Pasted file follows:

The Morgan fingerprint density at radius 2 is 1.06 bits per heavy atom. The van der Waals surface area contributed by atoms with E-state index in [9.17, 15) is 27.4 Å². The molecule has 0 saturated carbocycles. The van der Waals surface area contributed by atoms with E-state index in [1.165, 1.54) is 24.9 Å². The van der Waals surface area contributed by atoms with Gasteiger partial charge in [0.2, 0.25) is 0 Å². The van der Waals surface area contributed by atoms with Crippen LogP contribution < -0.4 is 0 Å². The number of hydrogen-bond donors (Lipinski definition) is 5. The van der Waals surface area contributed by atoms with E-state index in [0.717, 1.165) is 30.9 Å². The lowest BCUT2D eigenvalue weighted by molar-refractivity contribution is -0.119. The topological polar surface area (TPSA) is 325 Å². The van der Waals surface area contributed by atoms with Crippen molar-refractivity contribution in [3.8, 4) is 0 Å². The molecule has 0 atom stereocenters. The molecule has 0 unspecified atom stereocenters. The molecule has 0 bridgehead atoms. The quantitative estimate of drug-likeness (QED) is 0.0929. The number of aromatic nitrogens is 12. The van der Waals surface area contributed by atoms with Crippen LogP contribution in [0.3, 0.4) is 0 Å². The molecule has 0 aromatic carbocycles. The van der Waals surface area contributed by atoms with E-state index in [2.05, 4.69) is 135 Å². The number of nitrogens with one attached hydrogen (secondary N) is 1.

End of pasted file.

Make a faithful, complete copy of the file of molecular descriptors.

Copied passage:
The Morgan fingerprint density at radius 2 is 1.06 bits per heavy atom. The van der Waals surface area contributed by atoms with E-state index in [9.17, 15) is 27.4 Å². The molecule has 0 saturated carbocycles. The van der Waals surface area contributed by atoms with E-state index in [1.165, 1.54) is 24.9 Å². The van der Waals surface area contributed by atoms with Gasteiger partial charge in [0.2, 0.25) is 0 Å². The van der Waals surface area contributed by atoms with Crippen LogP contribution < -0.4 is 0 Å². The number of hydrogen-bond donors (Lipinski definition) is 5. The van der Waals surface area contributed by atoms with E-state index in [0.717, 1.165) is 30.9 Å². The lowest BCUT2D eigenvalue weighted by molar-refractivity contribution is -0.119. The topological polar surface area (TPSA) is 325 Å². The van der Waals surface area contributed by atoms with Crippen molar-refractivity contribution in [3.8, 4) is 0 Å². The molecule has 0 atom stereocenters. The molecule has 0 unspecified atom stereocenters. The molecule has 0 bridgehead atoms. The quantitative estimate of drug-likeness (QED) is 0.0929. The number of aromatic nitrogens is 12. The van der Waals surface area contributed by atoms with Crippen LogP contribution in [0.3, 0.4) is 0 Å². The molecule has 0 aromatic carbocycles. The van der Waals surface area contributed by atoms with E-state index in [2.05, 4.69) is 135 Å². The number of nitrogens with one attached hydrogen (secondary N) is 1.